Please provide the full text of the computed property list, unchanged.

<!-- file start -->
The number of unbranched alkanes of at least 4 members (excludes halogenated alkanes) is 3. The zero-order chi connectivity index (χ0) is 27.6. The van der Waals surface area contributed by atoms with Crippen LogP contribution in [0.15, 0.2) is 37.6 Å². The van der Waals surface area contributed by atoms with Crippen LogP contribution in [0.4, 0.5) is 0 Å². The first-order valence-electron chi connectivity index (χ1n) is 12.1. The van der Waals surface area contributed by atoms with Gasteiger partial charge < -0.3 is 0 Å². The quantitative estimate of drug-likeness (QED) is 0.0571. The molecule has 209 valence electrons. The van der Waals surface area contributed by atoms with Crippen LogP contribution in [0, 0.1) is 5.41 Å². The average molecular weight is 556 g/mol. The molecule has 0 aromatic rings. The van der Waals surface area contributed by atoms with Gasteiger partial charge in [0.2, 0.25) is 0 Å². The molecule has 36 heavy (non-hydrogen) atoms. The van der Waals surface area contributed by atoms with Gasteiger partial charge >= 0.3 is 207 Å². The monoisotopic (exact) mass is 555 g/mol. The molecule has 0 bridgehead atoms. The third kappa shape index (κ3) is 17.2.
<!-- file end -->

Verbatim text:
The number of unbranched alkanes of at least 4 members (excludes halogenated alkanes) is 3. The zero-order chi connectivity index (χ0) is 27.6. The van der Waals surface area contributed by atoms with Crippen LogP contribution in [0.15, 0.2) is 37.6 Å². The van der Waals surface area contributed by atoms with Crippen LogP contribution in [0.4, 0.5) is 0 Å². The first-order valence-electron chi connectivity index (χ1n) is 12.1. The van der Waals surface area contributed by atoms with Gasteiger partial charge < -0.3 is 0 Å². The quantitative estimate of drug-likeness (QED) is 0.0571. The molecule has 209 valence electrons. The van der Waals surface area contributed by atoms with Crippen LogP contribution in [0, 0.1) is 5.41 Å². The average molecular weight is 556 g/mol. The molecule has 0 aromatic rings. The van der Waals surface area contributed by atoms with Gasteiger partial charge in [0.2, 0.25) is 0 Å². The molecule has 36 heavy (non-hydrogen) atoms. The van der Waals surface area contributed by atoms with Gasteiger partial charge >= 0.3 is 207 Å². The monoisotopic (exact) mass is 555 g/mol. The molecule has 0 bridgehead atoms. The third kappa shape index (κ3) is 17.2.